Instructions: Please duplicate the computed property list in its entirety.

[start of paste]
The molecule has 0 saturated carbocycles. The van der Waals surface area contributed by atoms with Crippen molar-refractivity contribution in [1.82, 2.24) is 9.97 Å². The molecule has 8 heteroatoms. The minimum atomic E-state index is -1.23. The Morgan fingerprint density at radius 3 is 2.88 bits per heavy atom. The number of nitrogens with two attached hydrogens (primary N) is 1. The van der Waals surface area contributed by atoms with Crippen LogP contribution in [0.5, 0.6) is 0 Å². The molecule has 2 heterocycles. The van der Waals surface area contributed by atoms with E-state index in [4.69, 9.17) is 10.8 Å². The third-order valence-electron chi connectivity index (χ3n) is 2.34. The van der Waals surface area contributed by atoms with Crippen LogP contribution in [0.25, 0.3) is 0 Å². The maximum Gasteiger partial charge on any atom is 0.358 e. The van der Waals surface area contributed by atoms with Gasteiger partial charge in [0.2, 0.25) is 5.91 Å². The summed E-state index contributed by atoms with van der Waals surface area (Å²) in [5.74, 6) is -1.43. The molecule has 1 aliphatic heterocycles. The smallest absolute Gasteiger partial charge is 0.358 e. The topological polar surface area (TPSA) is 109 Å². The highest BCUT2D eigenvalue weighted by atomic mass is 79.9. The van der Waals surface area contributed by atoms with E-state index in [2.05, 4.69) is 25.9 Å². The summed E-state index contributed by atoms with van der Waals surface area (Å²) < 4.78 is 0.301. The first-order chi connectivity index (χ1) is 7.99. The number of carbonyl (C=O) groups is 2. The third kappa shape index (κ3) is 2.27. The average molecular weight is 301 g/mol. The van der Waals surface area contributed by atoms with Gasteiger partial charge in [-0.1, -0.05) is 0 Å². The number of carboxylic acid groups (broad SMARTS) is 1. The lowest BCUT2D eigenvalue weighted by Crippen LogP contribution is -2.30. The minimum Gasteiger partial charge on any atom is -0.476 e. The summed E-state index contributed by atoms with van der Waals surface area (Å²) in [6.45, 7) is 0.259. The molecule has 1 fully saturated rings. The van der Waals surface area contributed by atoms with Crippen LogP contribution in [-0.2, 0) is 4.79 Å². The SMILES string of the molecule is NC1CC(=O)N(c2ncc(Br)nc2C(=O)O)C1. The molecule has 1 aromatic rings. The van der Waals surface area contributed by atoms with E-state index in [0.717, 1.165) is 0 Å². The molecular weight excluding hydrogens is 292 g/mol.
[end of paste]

The molecule has 0 saturated carbocycles. The van der Waals surface area contributed by atoms with Crippen molar-refractivity contribution in [1.82, 2.24) is 9.97 Å². The molecule has 8 heteroatoms. The minimum atomic E-state index is -1.23. The Morgan fingerprint density at radius 3 is 2.88 bits per heavy atom. The number of nitrogens with two attached hydrogens (primary N) is 1. The van der Waals surface area contributed by atoms with Crippen LogP contribution in [0.5, 0.6) is 0 Å². The molecule has 2 heterocycles. The van der Waals surface area contributed by atoms with E-state index in [4.69, 9.17) is 10.8 Å². The third-order valence-electron chi connectivity index (χ3n) is 2.34. The van der Waals surface area contributed by atoms with Crippen LogP contribution in [0.25, 0.3) is 0 Å². The maximum Gasteiger partial charge on any atom is 0.358 e. The van der Waals surface area contributed by atoms with Gasteiger partial charge in [0.2, 0.25) is 5.91 Å². The summed E-state index contributed by atoms with van der Waals surface area (Å²) in [5.74, 6) is -1.43. The molecule has 1 aliphatic heterocycles. The smallest absolute Gasteiger partial charge is 0.358 e. The topological polar surface area (TPSA) is 109 Å². The highest BCUT2D eigenvalue weighted by atomic mass is 79.9. The van der Waals surface area contributed by atoms with E-state index in [2.05, 4.69) is 25.9 Å². The summed E-state index contributed by atoms with van der Waals surface area (Å²) < 4.78 is 0.301. The first-order chi connectivity index (χ1) is 7.99. The number of carbonyl (C=O) groups is 2. The third kappa shape index (κ3) is 2.27. The average molecular weight is 301 g/mol. The van der Waals surface area contributed by atoms with Gasteiger partial charge in [-0.1, -0.05) is 0 Å². The number of carboxylic acid groups (broad SMARTS) is 1. The lowest BCUT2D eigenvalue weighted by Crippen LogP contribution is -2.30. The minimum Gasteiger partial charge on any atom is -0.476 e. The summed E-state index contributed by atoms with van der Waals surface area (Å²) in [6.45, 7) is 0.259. The molecule has 1 fully saturated rings. The van der Waals surface area contributed by atoms with Crippen LogP contribution in [-0.2, 0) is 4.79 Å². The SMILES string of the molecule is NC1CC(=O)N(c2ncc(Br)nc2C(=O)O)C1. The molecule has 1 aromatic rings. The van der Waals surface area contributed by atoms with E-state index in [0.717, 1.165) is 0 Å². The molecular weight excluding hydrogens is 292 g/mol.